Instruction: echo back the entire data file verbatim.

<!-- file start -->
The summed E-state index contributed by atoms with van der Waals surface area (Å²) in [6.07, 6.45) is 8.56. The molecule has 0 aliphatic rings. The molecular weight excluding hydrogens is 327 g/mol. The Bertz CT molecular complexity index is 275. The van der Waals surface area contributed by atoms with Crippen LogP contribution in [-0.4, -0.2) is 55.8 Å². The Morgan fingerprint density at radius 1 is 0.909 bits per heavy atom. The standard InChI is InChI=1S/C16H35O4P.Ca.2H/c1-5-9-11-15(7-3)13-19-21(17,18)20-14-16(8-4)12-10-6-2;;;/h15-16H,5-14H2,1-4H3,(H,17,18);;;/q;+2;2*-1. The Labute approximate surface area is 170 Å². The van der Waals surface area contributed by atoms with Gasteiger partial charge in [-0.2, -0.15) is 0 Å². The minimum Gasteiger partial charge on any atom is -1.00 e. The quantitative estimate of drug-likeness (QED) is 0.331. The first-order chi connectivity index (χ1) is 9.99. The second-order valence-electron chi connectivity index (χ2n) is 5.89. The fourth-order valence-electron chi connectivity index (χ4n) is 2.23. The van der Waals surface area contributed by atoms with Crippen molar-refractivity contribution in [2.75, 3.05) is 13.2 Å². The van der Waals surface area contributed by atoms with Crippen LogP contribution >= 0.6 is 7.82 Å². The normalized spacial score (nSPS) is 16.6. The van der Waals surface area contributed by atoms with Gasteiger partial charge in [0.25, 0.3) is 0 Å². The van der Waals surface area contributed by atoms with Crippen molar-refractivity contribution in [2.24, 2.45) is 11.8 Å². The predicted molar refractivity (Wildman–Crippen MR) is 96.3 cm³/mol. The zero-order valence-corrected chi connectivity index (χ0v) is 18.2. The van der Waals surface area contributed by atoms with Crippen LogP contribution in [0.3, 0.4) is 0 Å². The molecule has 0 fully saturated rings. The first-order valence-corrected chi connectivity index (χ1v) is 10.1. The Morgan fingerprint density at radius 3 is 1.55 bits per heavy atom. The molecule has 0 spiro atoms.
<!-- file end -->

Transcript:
The summed E-state index contributed by atoms with van der Waals surface area (Å²) in [6.07, 6.45) is 8.56. The molecule has 0 aliphatic rings. The molecular weight excluding hydrogens is 327 g/mol. The Bertz CT molecular complexity index is 275. The van der Waals surface area contributed by atoms with Crippen LogP contribution in [-0.4, -0.2) is 55.8 Å². The Morgan fingerprint density at radius 1 is 0.909 bits per heavy atom. The standard InChI is InChI=1S/C16H35O4P.Ca.2H/c1-5-9-11-15(7-3)13-19-21(17,18)20-14-16(8-4)12-10-6-2;;;/h15-16H,5-14H2,1-4H3,(H,17,18);;;/q;+2;2*-1. The Labute approximate surface area is 170 Å². The van der Waals surface area contributed by atoms with Gasteiger partial charge in [-0.2, -0.15) is 0 Å². The minimum Gasteiger partial charge on any atom is -1.00 e. The quantitative estimate of drug-likeness (QED) is 0.331. The first-order chi connectivity index (χ1) is 9.99. The second-order valence-electron chi connectivity index (χ2n) is 5.89. The fourth-order valence-electron chi connectivity index (χ4n) is 2.23. The van der Waals surface area contributed by atoms with Crippen molar-refractivity contribution in [2.75, 3.05) is 13.2 Å². The van der Waals surface area contributed by atoms with Crippen LogP contribution >= 0.6 is 7.82 Å². The normalized spacial score (nSPS) is 16.6. The van der Waals surface area contributed by atoms with Gasteiger partial charge in [0.25, 0.3) is 0 Å². The van der Waals surface area contributed by atoms with Crippen molar-refractivity contribution in [2.24, 2.45) is 11.8 Å². The predicted molar refractivity (Wildman–Crippen MR) is 96.3 cm³/mol. The zero-order valence-corrected chi connectivity index (χ0v) is 18.2. The van der Waals surface area contributed by atoms with Crippen LogP contribution in [0.3, 0.4) is 0 Å². The molecule has 0 fully saturated rings. The first-order valence-corrected chi connectivity index (χ1v) is 10.1. The Morgan fingerprint density at radius 3 is 1.55 bits per heavy atom. The molecule has 0 spiro atoms.